Most Prominent Crypto Regulation Cases in 2021–2022


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There is a noticeable shift in the global economy toward digital currencies. They present a great alternative to its fiat counterparts because they are transparent, decentralized and not controlled by any government. Cryptocurrencies are becoming increasingly popular due to their advantages, causing the crypto industry to grow rapidly.

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While some governments consider cryptocurrency a fringe asset, others recognize its traction and are exploring ways to keep it under control. There have recently been a number of crypto regulations announced across the globe. This topic has been of big interest to me lately, so let’s look at some of the most notable cases from 2021 and the beginning of 2022.

Canada

Canada has so far been proactive in promoting crypto adoption in the country. Although digital assets are not considered legal tender in Canada, they can be used for purchases at online or offline retailers that accept crypto. The government has made attempts to regulate crypto ever since 2014, and almost a decade ago, Canada started taxing crypto transactions.

In 2021, the Canadian Securities Administrators (CSA) published guidance for crypto issuers that own or hold digital currencies. The same year in February, Canada became the first country to approve a Bitcoin exchange-traded fund (ETF).

Australia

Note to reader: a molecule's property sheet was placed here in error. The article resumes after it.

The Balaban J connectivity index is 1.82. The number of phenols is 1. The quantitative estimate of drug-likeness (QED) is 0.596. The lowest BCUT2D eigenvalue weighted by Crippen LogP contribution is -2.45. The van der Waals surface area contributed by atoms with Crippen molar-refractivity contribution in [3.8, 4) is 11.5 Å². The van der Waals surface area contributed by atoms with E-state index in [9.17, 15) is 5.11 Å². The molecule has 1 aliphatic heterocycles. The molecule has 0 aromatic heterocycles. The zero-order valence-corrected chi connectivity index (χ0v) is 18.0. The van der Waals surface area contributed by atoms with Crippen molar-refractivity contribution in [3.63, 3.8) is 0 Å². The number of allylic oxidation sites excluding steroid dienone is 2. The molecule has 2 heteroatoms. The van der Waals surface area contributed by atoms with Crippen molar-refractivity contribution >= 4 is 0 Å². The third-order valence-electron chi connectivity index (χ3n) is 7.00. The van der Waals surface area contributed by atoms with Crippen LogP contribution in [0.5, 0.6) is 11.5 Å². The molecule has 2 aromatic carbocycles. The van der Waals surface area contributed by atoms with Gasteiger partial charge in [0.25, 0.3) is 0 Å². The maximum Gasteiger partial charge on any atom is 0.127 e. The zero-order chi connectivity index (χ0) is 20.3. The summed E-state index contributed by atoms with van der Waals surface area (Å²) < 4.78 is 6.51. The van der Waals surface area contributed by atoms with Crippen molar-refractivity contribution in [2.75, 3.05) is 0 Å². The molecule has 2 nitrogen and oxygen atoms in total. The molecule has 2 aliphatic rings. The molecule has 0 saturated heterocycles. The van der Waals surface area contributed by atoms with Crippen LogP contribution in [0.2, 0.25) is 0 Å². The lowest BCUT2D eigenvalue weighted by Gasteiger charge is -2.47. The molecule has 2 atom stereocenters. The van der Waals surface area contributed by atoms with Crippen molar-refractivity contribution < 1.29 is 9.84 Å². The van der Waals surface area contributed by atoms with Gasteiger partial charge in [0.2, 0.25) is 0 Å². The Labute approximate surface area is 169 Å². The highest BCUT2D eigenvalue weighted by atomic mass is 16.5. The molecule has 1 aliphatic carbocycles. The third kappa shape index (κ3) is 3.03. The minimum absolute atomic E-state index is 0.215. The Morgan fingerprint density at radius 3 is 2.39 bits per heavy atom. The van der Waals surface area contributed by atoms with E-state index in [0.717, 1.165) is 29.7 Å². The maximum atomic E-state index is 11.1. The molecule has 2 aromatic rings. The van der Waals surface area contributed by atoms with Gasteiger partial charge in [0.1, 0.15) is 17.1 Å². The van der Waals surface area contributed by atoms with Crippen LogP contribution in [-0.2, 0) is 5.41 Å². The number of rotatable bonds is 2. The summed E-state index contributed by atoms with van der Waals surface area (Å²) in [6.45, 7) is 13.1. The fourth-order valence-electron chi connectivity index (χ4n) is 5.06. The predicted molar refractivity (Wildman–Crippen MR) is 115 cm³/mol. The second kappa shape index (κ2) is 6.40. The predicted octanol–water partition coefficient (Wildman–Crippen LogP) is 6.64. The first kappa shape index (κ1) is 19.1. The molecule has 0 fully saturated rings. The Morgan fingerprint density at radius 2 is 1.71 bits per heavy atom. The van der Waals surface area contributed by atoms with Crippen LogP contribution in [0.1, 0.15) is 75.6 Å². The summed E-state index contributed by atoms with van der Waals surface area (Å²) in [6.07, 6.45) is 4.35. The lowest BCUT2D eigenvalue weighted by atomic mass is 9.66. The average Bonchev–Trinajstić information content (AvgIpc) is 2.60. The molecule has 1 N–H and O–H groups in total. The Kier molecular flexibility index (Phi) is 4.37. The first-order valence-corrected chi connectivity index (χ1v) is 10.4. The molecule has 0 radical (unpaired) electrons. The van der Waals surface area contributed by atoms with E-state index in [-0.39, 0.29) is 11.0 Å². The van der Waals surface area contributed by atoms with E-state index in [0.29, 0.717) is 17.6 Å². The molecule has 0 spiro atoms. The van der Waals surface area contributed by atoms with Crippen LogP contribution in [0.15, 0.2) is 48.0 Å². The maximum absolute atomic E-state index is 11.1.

Australia legalized cryptocurrencies in 2017, deeming their property that is taxed as capital gains. Crypto transactions are allowed as long as they are registered with the Australian Transaction Reports and Analysis Centre (AUSTRAC) and comply with AML/CTF requirements.

Australia announced in December that it would issue a new licensing framework for crypto exchanges in 2022. The proposed document would bring digital assets one step closer to being fully regulated in Australia.

South Korea

In South Korea, digital currencies are not considered legal tender. There is no capital gains tax on cryptocurrency gains in the country since they are not regarded as financial assets. The crypto transactions are legal but have to be registered with the government and comply with certain regulations of the South Korean Financial Supervisory Service (FSS).

As of 2020, all crypto exchanges must meet AML/CFT requirements and obtain a license from the Financial Services Commission’s Financial Intelligence Unit (FIU). In 2021, the FIU delisted all privacy coins from South Korean transactions. It has been reported that South Korea plans to introduce the taxation framework for crypto in 2022.

India

As of 2022, India’s stance on cryptocurrencies is still unclear as new regulations are being implemented. Over the preceding years, a number of bills proposed fairly strict crypto regulations – almost to the point of considering banning digital currencies. However, the Standing Committee on Finance in India recently concluded that it would be more effective to regulate rather than ban digital assets. According to finance minister Bhagwat Karad, crypto transactions in the country may be subject to a 30% tax.

The European Union

The legal status of cryptocurrency transactions varies from country to country in the EU, but generally, they are considered legal. Capital gains taxes vary between zero-percent and 50% in the EU member states. In 2020, the EU’s fifth and sixth Anti-Money Laundering Directives (AMLD5 and AMLD6) came into force, requiring exchanges to perform KYC/CDD procedures on customers and comply with standard reporting requirements.

The EU is still exploring ways to regulate digital currencies and doesn’t have a strict framework yet. In July 2021, the European Commission published a set of legislative proposals related to virtual asset service providers (VASP). The proposals will see the transfer of fund regulations (TFR) extended to all VASPs in the EU and will control the collection of information about crypto users.